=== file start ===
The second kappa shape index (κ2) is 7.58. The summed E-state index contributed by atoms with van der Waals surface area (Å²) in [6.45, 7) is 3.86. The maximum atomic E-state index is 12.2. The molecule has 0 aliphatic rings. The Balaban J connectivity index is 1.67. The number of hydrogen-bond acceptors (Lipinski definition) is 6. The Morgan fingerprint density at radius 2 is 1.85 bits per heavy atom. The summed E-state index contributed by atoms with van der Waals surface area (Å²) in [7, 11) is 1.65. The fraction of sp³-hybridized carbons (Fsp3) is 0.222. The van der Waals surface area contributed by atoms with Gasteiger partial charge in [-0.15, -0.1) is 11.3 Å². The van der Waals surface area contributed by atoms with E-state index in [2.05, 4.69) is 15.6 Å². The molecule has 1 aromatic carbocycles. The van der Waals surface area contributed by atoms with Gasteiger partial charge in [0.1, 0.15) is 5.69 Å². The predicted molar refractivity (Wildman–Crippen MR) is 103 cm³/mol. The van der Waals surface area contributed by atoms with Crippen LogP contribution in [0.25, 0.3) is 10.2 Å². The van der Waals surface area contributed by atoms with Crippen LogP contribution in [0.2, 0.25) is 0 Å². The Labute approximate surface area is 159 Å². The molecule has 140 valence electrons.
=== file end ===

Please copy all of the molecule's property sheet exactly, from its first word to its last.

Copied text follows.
The second kappa shape index (κ2) is 7.58. The summed E-state index contributed by atoms with van der Waals surface area (Å²) in [6.45, 7) is 3.86. The maximum atomic E-state index is 12.2. The molecule has 0 aliphatic rings. The Balaban J connectivity index is 1.67. The number of hydrogen-bond acceptors (Lipinski definition) is 6. The Morgan fingerprint density at radius 2 is 1.85 bits per heavy atom. The summed E-state index contributed by atoms with van der Waals surface area (Å²) in [7, 11) is 1.65. The fraction of sp³-hybridized carbons (Fsp3) is 0.222. The van der Waals surface area contributed by atoms with Gasteiger partial charge in [-0.15, -0.1) is 11.3 Å². The van der Waals surface area contributed by atoms with E-state index in [2.05, 4.69) is 15.6 Å². The molecule has 1 aromatic carbocycles. The van der Waals surface area contributed by atoms with Gasteiger partial charge in [0.1, 0.15) is 5.69 Å². The predicted molar refractivity (Wildman–Crippen MR) is 103 cm³/mol. The van der Waals surface area contributed by atoms with Crippen LogP contribution in [0.25, 0.3) is 10.2 Å². The van der Waals surface area contributed by atoms with Crippen LogP contribution in [0.2, 0.25) is 0 Å². The Labute approximate surface area is 159 Å². The molecule has 140 valence electrons.